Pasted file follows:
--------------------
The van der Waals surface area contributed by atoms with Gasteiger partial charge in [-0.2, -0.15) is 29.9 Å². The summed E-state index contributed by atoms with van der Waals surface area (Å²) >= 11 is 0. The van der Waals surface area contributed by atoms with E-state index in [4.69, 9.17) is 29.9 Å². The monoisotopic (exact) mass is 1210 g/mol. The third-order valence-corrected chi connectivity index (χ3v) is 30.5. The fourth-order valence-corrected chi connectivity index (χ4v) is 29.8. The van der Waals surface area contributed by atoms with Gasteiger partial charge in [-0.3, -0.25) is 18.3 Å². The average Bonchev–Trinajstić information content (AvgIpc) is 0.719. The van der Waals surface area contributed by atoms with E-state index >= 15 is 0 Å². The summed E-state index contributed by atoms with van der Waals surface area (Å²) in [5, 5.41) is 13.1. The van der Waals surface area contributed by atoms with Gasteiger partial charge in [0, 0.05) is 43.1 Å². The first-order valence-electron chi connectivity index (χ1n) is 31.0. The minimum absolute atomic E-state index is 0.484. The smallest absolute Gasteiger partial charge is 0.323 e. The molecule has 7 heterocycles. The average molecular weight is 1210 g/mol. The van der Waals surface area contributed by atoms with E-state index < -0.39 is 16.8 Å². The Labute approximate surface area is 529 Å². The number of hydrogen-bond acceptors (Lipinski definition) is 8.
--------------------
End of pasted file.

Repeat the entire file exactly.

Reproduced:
The van der Waals surface area contributed by atoms with Gasteiger partial charge in [-0.2, -0.15) is 29.9 Å². The summed E-state index contributed by atoms with van der Waals surface area (Å²) >= 11 is 0. The van der Waals surface area contributed by atoms with E-state index in [4.69, 9.17) is 29.9 Å². The monoisotopic (exact) mass is 1210 g/mol. The third-order valence-corrected chi connectivity index (χ3v) is 30.5. The fourth-order valence-corrected chi connectivity index (χ4v) is 29.8. The van der Waals surface area contributed by atoms with Gasteiger partial charge in [-0.3, -0.25) is 18.3 Å². The average Bonchev–Trinajstić information content (AvgIpc) is 0.719. The van der Waals surface area contributed by atoms with E-state index >= 15 is 0 Å². The summed E-state index contributed by atoms with van der Waals surface area (Å²) in [5, 5.41) is 13.1. The van der Waals surface area contributed by atoms with Gasteiger partial charge in [0, 0.05) is 43.1 Å². The first-order valence-electron chi connectivity index (χ1n) is 31.0. The minimum absolute atomic E-state index is 0.484. The smallest absolute Gasteiger partial charge is 0.323 e. The molecule has 7 heterocycles. The average molecular weight is 1210 g/mol. The van der Waals surface area contributed by atoms with E-state index < -0.39 is 16.8 Å². The Labute approximate surface area is 529 Å². The number of hydrogen-bond acceptors (Lipinski definition) is 8.